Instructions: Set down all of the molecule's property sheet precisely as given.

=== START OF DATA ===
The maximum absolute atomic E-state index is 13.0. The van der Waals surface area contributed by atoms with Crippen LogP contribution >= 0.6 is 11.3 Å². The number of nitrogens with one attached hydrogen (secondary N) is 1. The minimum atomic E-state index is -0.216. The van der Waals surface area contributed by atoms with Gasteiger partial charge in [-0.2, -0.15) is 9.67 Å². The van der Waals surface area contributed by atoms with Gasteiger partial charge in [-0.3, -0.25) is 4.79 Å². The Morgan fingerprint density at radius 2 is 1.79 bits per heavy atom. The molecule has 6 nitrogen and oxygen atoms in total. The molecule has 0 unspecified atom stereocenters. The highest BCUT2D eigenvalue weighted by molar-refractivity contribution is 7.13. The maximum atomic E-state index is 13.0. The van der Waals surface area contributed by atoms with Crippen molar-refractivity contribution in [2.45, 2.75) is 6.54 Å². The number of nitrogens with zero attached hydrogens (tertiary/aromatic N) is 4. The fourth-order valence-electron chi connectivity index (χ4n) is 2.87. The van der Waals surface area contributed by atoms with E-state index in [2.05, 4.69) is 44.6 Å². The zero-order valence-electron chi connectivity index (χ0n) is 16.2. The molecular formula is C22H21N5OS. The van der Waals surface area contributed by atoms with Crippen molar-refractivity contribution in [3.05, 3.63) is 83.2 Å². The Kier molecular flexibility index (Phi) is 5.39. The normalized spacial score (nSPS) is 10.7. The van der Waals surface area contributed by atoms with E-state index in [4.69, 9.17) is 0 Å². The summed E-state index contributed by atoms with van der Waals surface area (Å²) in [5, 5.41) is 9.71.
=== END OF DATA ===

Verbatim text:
The maximum absolute atomic E-state index is 13.0. The van der Waals surface area contributed by atoms with Crippen LogP contribution >= 0.6 is 11.3 Å². The number of nitrogens with one attached hydrogen (secondary N) is 1. The minimum atomic E-state index is -0.216. The van der Waals surface area contributed by atoms with Gasteiger partial charge in [-0.2, -0.15) is 9.67 Å². The van der Waals surface area contributed by atoms with Gasteiger partial charge in [-0.3, -0.25) is 4.79 Å². The Morgan fingerprint density at radius 2 is 1.79 bits per heavy atom. The molecule has 6 nitrogen and oxygen atoms in total. The molecule has 0 unspecified atom stereocenters. The highest BCUT2D eigenvalue weighted by molar-refractivity contribution is 7.13. The maximum atomic E-state index is 13.0. The van der Waals surface area contributed by atoms with Crippen molar-refractivity contribution in [2.45, 2.75) is 6.54 Å². The number of nitrogens with zero attached hydrogens (tertiary/aromatic N) is 4. The fourth-order valence-electron chi connectivity index (χ4n) is 2.87. The van der Waals surface area contributed by atoms with E-state index in [2.05, 4.69) is 44.6 Å². The zero-order valence-electron chi connectivity index (χ0n) is 16.2. The molecular formula is C22H21N5OS. The van der Waals surface area contributed by atoms with Crippen molar-refractivity contribution in [3.05, 3.63) is 83.2 Å². The Kier molecular flexibility index (Phi) is 5.39. The normalized spacial score (nSPS) is 10.7. The van der Waals surface area contributed by atoms with E-state index in [4.69, 9.17) is 0 Å². The summed E-state index contributed by atoms with van der Waals surface area (Å²) in [5, 5.41) is 9.71.